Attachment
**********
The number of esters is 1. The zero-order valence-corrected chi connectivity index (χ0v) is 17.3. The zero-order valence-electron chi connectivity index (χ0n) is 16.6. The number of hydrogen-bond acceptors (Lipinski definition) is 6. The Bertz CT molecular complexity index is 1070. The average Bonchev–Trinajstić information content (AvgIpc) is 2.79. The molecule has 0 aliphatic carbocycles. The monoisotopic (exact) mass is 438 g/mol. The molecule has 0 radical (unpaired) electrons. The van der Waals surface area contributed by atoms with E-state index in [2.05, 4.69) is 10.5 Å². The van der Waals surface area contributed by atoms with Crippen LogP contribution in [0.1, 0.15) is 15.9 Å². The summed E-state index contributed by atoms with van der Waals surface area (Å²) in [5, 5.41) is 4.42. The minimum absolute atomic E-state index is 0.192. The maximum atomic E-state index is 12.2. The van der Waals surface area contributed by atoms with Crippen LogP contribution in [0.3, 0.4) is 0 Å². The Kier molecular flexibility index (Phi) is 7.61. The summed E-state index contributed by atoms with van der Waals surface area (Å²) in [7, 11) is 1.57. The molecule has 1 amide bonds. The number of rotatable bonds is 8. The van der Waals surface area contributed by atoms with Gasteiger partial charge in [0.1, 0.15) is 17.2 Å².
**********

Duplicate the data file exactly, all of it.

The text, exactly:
The number of esters is 1. The zero-order valence-corrected chi connectivity index (χ0v) is 17.3. The zero-order valence-electron chi connectivity index (χ0n) is 16.6. The number of hydrogen-bond acceptors (Lipinski definition) is 6. The Bertz CT molecular complexity index is 1070. The average Bonchev–Trinajstić information content (AvgIpc) is 2.79. The molecule has 0 aliphatic carbocycles. The monoisotopic (exact) mass is 438 g/mol. The molecule has 0 radical (unpaired) electrons. The van der Waals surface area contributed by atoms with E-state index in [2.05, 4.69) is 10.5 Å². The van der Waals surface area contributed by atoms with Crippen LogP contribution in [0.1, 0.15) is 15.9 Å². The summed E-state index contributed by atoms with van der Waals surface area (Å²) in [5, 5.41) is 4.42. The minimum absolute atomic E-state index is 0.192. The maximum atomic E-state index is 12.2. The van der Waals surface area contributed by atoms with Crippen LogP contribution in [0.3, 0.4) is 0 Å². The Kier molecular flexibility index (Phi) is 7.61. The summed E-state index contributed by atoms with van der Waals surface area (Å²) in [7, 11) is 1.57. The molecule has 1 amide bonds. The number of rotatable bonds is 8. The van der Waals surface area contributed by atoms with Gasteiger partial charge in [0.1, 0.15) is 17.2 Å².